</select>
        <h2>Proverbs</h2>
        {text}
      </div>
    );
  }
}

class ProVerbMain extends React.Component {
  render() {
    return (
      <div className="proverb">
        <h1>Dans proverbs</h1>
        <div className="author-list">
          <AuthorList text="Initial value" />
        </div>
      </div>
    );
  }
}

export default ProVerbMain;

And here is your working sandbox link https://codesandbox.io/s/still-grass-r5iz9/

Force a React Component to Re-Render, ComponentType<any>) { return class WithStore extends PureComponent<{}, {​lastUpdated: number}> { constructor(props: React.ComponentProps<any>)  React render is one of the many component lifecycles that a React component goes through. The render method is required whenever you’re creating a new React component. React render requires you to return a value. This may either be null, undefined or JSX markup.

Can you force a React component to rerender without calling , In your component, you can call this.forceUpdate() to force react rerender. Learn react force rerender by kicking off components. "Mounting" is when React "renders" the component for the first time and actually builds the initial DOM from those instructions. A "re-render" is when React calls the function component again to get a new set of instructions on an already mounted component.

React Force Rerender, React achieves a fast and responsive UI by re-rendering components on every state change Always extend class components from React. If you have something in your UI that generates the same alert each time it is clicked, by default react doesn't re-render the DOM so the screen reader doesn't announce the change. Setting a unique key makes it work. Maybe the downvote was because it still involves setting state. But forcing a re-render to DOM by setting key is golden!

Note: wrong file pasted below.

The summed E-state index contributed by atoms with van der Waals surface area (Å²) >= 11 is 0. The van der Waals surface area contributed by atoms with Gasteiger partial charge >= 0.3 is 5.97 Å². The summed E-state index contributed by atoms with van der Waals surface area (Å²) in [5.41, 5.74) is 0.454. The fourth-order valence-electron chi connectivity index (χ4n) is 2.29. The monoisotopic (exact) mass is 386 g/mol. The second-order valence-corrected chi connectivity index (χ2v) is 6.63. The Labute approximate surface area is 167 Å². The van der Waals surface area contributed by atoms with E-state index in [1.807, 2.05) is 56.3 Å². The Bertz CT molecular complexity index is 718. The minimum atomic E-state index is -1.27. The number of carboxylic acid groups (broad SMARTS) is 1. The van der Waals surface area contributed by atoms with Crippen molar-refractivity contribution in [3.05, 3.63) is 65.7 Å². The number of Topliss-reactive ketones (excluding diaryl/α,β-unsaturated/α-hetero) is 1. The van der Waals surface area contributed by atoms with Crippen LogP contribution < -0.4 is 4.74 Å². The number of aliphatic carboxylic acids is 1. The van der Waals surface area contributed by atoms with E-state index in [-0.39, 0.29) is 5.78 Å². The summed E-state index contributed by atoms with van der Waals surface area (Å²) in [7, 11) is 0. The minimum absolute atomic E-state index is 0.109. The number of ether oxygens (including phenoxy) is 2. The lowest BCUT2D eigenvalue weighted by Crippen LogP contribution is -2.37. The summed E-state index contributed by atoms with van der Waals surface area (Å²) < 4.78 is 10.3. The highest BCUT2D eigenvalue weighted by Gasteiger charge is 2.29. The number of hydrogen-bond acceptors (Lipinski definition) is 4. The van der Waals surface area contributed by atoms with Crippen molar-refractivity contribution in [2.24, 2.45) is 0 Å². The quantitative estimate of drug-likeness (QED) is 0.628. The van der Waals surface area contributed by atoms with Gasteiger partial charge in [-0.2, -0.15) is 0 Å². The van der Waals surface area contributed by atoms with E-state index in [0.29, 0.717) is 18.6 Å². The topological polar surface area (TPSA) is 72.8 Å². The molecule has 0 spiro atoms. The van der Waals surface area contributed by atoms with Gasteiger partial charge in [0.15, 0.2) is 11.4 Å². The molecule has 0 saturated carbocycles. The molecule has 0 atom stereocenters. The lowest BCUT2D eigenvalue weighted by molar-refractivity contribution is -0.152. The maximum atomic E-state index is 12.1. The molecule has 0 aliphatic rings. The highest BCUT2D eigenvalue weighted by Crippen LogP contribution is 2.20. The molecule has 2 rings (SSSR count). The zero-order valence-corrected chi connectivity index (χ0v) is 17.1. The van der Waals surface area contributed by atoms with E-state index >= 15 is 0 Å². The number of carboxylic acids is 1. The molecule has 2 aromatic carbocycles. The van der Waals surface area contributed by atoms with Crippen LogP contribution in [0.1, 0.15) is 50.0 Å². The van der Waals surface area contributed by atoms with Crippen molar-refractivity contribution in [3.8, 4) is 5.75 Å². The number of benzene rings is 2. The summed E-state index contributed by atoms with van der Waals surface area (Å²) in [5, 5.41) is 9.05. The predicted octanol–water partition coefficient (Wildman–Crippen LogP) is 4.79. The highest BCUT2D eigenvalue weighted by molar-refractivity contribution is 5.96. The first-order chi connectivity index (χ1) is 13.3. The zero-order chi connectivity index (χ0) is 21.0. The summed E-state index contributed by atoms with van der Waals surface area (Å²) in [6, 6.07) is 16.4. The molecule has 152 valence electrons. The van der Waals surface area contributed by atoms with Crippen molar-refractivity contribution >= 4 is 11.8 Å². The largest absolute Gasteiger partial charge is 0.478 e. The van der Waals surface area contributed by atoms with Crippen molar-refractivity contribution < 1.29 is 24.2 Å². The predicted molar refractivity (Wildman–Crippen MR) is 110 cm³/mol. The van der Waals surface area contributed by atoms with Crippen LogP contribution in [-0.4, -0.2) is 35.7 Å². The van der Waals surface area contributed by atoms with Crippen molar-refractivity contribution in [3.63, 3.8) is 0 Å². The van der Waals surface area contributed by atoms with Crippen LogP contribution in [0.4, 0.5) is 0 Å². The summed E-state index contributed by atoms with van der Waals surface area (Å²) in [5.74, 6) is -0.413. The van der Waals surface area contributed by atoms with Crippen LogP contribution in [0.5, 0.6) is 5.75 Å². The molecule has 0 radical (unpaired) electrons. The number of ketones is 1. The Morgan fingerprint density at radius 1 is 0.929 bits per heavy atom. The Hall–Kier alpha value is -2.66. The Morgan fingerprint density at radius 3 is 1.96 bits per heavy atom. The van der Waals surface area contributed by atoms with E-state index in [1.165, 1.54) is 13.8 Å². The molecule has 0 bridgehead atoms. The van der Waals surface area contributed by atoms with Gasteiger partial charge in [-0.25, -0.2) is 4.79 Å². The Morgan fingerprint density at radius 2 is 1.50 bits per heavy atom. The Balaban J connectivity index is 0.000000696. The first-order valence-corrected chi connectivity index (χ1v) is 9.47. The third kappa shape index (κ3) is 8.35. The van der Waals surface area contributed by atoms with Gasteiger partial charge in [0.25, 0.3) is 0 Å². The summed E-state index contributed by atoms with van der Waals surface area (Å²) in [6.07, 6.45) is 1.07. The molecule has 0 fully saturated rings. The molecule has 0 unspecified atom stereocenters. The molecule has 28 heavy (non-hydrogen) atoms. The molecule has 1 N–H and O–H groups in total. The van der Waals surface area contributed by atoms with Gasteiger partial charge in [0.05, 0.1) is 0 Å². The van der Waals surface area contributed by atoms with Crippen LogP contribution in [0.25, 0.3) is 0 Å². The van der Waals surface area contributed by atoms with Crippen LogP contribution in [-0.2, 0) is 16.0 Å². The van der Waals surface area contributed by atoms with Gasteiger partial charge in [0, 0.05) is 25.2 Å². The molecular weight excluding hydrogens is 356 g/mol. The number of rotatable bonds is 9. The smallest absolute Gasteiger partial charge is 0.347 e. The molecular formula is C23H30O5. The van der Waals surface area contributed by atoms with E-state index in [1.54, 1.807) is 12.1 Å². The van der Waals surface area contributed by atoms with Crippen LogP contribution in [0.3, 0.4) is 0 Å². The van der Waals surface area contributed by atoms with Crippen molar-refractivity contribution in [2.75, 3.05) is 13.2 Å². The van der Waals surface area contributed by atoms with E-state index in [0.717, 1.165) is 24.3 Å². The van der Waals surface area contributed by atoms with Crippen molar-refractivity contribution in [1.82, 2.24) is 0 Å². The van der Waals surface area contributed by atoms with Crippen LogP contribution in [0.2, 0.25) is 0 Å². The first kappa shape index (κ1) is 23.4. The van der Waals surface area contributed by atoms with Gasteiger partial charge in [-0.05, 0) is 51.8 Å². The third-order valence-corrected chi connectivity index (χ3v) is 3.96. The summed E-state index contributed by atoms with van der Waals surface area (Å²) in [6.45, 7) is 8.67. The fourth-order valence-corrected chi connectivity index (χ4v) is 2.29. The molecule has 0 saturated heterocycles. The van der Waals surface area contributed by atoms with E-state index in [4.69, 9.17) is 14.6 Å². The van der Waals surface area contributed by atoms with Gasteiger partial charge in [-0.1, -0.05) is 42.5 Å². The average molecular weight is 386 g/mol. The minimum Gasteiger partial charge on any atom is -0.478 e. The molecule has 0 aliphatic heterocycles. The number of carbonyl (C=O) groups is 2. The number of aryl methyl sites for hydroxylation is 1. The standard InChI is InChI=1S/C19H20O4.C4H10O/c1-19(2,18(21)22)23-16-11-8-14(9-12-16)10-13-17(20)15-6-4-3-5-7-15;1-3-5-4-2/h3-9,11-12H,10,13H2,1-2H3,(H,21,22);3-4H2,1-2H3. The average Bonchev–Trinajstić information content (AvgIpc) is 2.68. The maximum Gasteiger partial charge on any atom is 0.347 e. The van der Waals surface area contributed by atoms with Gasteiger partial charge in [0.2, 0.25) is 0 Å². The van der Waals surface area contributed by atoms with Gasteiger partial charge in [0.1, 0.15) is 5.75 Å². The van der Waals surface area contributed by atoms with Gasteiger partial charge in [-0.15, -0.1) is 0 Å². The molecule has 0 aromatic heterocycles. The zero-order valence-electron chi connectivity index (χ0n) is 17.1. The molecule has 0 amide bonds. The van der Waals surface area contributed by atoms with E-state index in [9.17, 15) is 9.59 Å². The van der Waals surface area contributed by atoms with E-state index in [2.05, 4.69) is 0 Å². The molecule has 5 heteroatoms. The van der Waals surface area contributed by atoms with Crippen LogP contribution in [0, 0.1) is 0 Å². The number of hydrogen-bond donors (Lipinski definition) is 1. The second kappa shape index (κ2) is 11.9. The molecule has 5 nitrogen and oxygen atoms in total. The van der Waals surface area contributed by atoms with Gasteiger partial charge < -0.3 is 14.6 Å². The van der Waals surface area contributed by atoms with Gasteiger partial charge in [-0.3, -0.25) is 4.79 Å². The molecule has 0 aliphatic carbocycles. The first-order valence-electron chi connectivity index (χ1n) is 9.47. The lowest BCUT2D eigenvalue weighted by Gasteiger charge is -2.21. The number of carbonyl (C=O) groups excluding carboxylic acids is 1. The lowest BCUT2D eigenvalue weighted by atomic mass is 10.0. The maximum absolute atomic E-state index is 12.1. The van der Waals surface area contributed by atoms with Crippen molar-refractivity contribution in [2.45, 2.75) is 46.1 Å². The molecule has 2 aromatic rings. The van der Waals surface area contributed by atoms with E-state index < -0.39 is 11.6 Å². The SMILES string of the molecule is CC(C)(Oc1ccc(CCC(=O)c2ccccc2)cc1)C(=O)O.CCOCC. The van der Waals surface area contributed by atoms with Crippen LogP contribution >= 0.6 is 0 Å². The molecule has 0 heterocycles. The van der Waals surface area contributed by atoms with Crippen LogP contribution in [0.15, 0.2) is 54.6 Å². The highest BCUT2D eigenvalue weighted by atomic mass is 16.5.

Why Does React Components Re-Render, Re-render. 1 2 3 4 5 6 7 8 9 10 11 12 13 14 15 16, class Todo extends  To define a React component class, you need to extend React.Component: class Welcome extends React.Component { render() { return <h1>Hello, {this.props.name}</h1>; } } The only method you must define in a React.Component subclass is called render (). All the other methods described on this page are optional.

Comments
  • text is in state, not props. Also there's almost never any good reason to dig into the DOM to get values like this, at least for simple stuff like normal form elements.
  • Text property value won't change after setState, try writing this.state.text || this.props.text. You should use onChange instead of onClick in select tag.
  • Don't mix the state and props name. And yes onChange() should be the candidate to work here not onClick().
  • Actually yes, you can get rid of initial text property and use only state object to display your text.
  • This doesn't address the biggest issue (and the OP states it works, although I agree in should be onChange).
  • Yeah, but I think his issue is using this.props.text in render
  • Yes, as I said in my comment, and you edited your question to answer.
  • Yes, I am a newbie. I just want to help